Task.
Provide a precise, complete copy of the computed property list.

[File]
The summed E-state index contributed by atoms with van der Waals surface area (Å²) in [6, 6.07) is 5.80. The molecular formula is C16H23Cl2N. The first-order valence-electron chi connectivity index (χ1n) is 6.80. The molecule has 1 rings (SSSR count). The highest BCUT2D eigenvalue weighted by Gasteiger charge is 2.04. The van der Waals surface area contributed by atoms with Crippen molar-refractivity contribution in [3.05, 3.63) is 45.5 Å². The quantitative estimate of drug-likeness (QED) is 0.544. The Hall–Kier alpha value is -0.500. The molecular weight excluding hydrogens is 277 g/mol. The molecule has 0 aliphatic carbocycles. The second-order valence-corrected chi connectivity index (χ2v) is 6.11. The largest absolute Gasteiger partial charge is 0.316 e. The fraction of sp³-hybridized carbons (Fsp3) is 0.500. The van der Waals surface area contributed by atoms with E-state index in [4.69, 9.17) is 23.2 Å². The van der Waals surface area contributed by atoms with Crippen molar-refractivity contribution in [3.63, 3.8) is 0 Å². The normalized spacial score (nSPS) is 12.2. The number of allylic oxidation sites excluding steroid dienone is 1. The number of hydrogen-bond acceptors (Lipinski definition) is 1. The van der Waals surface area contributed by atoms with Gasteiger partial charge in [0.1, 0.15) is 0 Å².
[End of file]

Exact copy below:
The summed E-state index contributed by atoms with van der Waals surface area (Å²) in [6, 6.07) is 5.80. The molecular formula is C16H23Cl2N. The first-order valence-electron chi connectivity index (χ1n) is 6.80. The molecule has 1 rings (SSSR count). The highest BCUT2D eigenvalue weighted by Gasteiger charge is 2.04. The van der Waals surface area contributed by atoms with Crippen molar-refractivity contribution in [3.05, 3.63) is 45.5 Å². The quantitative estimate of drug-likeness (QED) is 0.544. The Hall–Kier alpha value is -0.500. The molecular weight excluding hydrogens is 277 g/mol. The molecule has 0 aliphatic carbocycles. The second-order valence-corrected chi connectivity index (χ2v) is 6.11. The largest absolute Gasteiger partial charge is 0.316 e. The fraction of sp³-hybridized carbons (Fsp3) is 0.500. The van der Waals surface area contributed by atoms with E-state index in [4.69, 9.17) is 23.2 Å². The van der Waals surface area contributed by atoms with Crippen molar-refractivity contribution in [3.63, 3.8) is 0 Å². The normalized spacial score (nSPS) is 12.2. The number of allylic oxidation sites excluding steroid dienone is 1. The number of hydrogen-bond acceptors (Lipinski definition) is 1. The van der Waals surface area contributed by atoms with Gasteiger partial charge in [0.1, 0.15) is 0 Å².